Unlike most retailers, who have peak sales during the winter holidays, sales at Potomac River Running, a chain of 10 running specialty stores in Washington, DC and Virginia, are highest during the spring and summer.
But this year, coronavirus shutdowns have hit stores hard as fewer runners have trained for big races, fewer school sales have been made and fewer people went shopping at all. Owner Ray Pugsley is more focused than usual on making the most of the vacation.
“The holidays are big for us, but usually not as big as summer,” says Pugsley. “However, this year we want to try to cut our 2020 losses to some extent by beating our comps in the fourth quarter.”
In preparation, the company increased its online sales, implemented touchless transactions, introduced local delivery and created customer gift lists, and introduced a number of new security protocols in its stores.
Pugsley isn’t the only small business owner focused on getting the most out of the next few months. Almost seven in ten small businesses see the winter vacation season as a top opportunity for their business, according to The Visa Back to Business Study – Holiday Edition.
According to Deloitte, retail sales are likely to grow between 1% and 1.5% this year during the holidays, and range from $ 1.147 trillion to $ 1.152 trillion between November and January.
That compares to a 4.1% growth in 2019 when sales were nearly $ 1.14 trillion.
Ray Pugsley, owner of Potomac River Running, outlines a strategy to increase online sales for the holiday season.
Potomac River is running
Small businesses were facing unprecedented challenges as early as 2020, and the holiday season seems like a lot of its own amid a volatile economy and ongoing concerns about another wave of coronavirus infections.
This could create problems for small businesses for which the holiday season is oversized as a revenue factor.
“It’s not to be overstated how important it is,” says Jeff Rosenblum, founder of the digital marketing agency Questus. “In just a few days, many brands and small businesses can sell as much as the rest of the year combined.”
Even in a difficult environment, small businesses have the opportunity to increase their income during the holidays. According to the Visa study, 60 percent of American consumers plan to make the majority of their purchases from local retailers this year.
“All businesses should be thinking about connecting digitally with their customers right now, getting creative to get new customers, delighting customers, improving customer loyalty, and monitoring spending to save money,” says Jeff Jones, President and CEO of H&R Block.
Here are some other things you should do:
1. Think digitally
Since Americans spent much of their lives online in 2020, marketers who want to reach out to them will need to get online to meet them there. For retailers, that means they can sell online, where sales could grow 30% this year, according to Salesforce.
“The good news is that it can be as easy as a few clicks to get online if you’re not already there,” said Rich Rao, Facebook’s vice president of small business. “And you don’t have to do everything on the first day.”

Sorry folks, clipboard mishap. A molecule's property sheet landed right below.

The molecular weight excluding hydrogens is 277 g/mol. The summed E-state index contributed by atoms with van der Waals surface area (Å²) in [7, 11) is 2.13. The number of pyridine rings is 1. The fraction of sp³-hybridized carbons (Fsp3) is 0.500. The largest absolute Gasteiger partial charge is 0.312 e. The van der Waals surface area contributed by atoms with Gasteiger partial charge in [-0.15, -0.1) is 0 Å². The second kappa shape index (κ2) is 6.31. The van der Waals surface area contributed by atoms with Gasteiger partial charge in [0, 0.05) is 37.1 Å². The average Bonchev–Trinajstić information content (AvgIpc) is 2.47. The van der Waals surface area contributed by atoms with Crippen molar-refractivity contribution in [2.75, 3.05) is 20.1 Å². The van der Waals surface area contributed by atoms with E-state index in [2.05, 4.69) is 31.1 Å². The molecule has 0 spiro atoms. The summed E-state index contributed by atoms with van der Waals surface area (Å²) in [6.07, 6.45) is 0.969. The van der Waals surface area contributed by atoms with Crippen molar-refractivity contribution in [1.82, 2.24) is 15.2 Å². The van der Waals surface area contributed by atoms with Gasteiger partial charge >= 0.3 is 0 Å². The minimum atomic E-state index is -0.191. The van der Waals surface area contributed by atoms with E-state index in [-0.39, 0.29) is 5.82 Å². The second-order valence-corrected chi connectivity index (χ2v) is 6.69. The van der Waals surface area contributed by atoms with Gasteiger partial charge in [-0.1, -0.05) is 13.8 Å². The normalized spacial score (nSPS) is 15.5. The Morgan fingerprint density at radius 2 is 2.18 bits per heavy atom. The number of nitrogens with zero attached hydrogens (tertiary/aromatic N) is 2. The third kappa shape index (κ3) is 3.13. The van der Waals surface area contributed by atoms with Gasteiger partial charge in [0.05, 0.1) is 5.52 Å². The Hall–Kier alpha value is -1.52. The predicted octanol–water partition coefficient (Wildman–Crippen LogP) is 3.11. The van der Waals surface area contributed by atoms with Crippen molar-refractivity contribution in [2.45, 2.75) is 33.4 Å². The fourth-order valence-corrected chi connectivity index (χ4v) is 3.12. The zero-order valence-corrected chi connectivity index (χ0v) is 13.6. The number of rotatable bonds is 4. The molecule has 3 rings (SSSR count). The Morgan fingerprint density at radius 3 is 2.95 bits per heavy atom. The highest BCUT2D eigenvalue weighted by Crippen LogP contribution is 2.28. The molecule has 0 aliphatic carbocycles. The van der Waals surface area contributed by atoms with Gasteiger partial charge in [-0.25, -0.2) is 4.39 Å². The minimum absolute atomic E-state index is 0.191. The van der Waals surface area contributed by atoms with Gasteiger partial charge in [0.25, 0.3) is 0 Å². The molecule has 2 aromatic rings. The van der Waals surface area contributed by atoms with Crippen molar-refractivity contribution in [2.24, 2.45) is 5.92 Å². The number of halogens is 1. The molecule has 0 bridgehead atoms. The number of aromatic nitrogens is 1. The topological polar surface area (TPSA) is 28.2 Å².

When shipping products, be sure to let customers know the deadline for shipping by Christmas. In-house pickup and processing of local roadside deliveries can further increase online sales. From May to August of this year, online shoppers spent 23% more choosing pickup or local delivery, according to Shopify.
Even non-retail businesses can get in the holiday mood online and update their website or emails with holiday news. This year especially, the holidays are a great time to connect and get back to your most loyal customers.
“When it’s a company that doesn’t sell a product, the human touch can get you more aggressive,” said Jason Vandeboom, CEO of ActiveCampaign, a cloud software platform for small and medium-sized businesses that helps them socialize and Connect with customers. “Maybe it’s literally a single email or message sent to a channel they’re on. They just build customer loyalty over time.”
Susan Henner, owner of Henner Law Group in White Plains, New York, says she plans to make more Christmas cards and practically says thanks this year to keep costs down.
“We usually get a lot of expensive gifts for everyone, but we’re more budget conscious this year,” she says. “We took out a PPP loan and an SBA loan, and we are fine with money. But I don’t want to blow it away and keep everyone busy. I was lucky not to have to lay off anyone or cut salaries.”
2. Talk about security
With security concerns first, companies that have face-to-face interactions are implementing new protocols to ensure that all employees and customers are safe and to keep customers informed. At Potomac River Running, this includes additional cleaning and distancing measures, as well as the ability to schedule an appointment for private purchases.
At Sweets by Cari, a bakery in Ossining, New York, owner Caridad DiMiceli has made invoicing and payment completely paperless.